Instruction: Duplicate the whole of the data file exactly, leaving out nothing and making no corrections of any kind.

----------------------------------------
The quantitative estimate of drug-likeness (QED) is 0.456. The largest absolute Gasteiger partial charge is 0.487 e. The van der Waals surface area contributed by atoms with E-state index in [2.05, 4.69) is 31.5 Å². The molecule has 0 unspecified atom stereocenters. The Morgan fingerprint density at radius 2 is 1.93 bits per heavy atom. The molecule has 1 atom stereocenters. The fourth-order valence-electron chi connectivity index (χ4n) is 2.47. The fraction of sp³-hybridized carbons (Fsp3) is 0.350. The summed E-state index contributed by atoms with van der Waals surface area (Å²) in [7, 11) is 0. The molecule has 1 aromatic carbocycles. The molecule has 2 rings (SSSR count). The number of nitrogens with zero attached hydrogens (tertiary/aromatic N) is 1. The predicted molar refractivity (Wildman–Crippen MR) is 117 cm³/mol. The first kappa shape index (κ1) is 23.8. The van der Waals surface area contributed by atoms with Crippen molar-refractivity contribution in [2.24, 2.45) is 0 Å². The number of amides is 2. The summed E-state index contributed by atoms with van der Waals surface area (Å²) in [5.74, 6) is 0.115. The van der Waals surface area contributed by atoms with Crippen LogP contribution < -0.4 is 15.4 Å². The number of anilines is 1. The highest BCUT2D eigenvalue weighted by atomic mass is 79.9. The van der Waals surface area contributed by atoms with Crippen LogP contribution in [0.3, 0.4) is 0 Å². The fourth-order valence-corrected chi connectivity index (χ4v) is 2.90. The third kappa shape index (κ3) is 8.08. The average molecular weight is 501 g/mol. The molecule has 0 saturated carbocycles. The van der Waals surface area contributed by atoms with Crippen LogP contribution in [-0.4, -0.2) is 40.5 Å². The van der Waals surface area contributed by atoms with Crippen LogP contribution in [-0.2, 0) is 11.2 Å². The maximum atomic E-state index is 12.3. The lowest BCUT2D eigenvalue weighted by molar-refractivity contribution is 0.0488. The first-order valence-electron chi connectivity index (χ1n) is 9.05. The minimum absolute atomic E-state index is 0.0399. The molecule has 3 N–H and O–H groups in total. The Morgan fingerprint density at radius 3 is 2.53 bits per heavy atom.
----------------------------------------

The quantitative estimate of drug-likeness (QED) is 0.456. The largest absolute Gasteiger partial charge is 0.487 e. The van der Waals surface area contributed by atoms with E-state index in [2.05, 4.69) is 31.5 Å². The molecule has 0 unspecified atom stereocenters. The Morgan fingerprint density at radius 2 is 1.93 bits per heavy atom. The molecule has 1 atom stereocenters. The fourth-order valence-electron chi connectivity index (χ4n) is 2.47. The fraction of sp³-hybridized carbons (Fsp3) is 0.350. The summed E-state index contributed by atoms with van der Waals surface area (Å²) in [7, 11) is 0. The molecule has 1 aromatic carbocycles. The molecule has 2 rings (SSSR count). The number of nitrogens with zero attached hydrogens (tertiary/aromatic N) is 1. The predicted molar refractivity (Wildman–Crippen MR) is 117 cm³/mol. The first kappa shape index (κ1) is 23.8. The van der Waals surface area contributed by atoms with Crippen molar-refractivity contribution in [2.24, 2.45) is 0 Å². The number of amides is 2. The summed E-state index contributed by atoms with van der Waals surface area (Å²) in [5.74, 6) is 0.115. The van der Waals surface area contributed by atoms with Crippen LogP contribution < -0.4 is 15.4 Å². The number of anilines is 1. The highest BCUT2D eigenvalue weighted by atomic mass is 79.9. The van der Waals surface area contributed by atoms with Crippen LogP contribution in [0.3, 0.4) is 0 Å². The fourth-order valence-corrected chi connectivity index (χ4v) is 2.90. The third kappa shape index (κ3) is 8.08. The average molecular weight is 501 g/mol. The molecule has 0 saturated carbocycles. The van der Waals surface area contributed by atoms with Crippen LogP contribution in [-0.4, -0.2) is 40.5 Å². The van der Waals surface area contributed by atoms with Crippen LogP contribution in [-0.2, 0) is 11.2 Å². The maximum atomic E-state index is 12.3. The lowest BCUT2D eigenvalue weighted by molar-refractivity contribution is 0.0488. The first-order valence-electron chi connectivity index (χ1n) is 9.05. The minimum absolute atomic E-state index is 0.0399. The molecule has 3 N–H and O–H groups in total. The Morgan fingerprint density at radius 3 is 2.53 bits per heavy atom.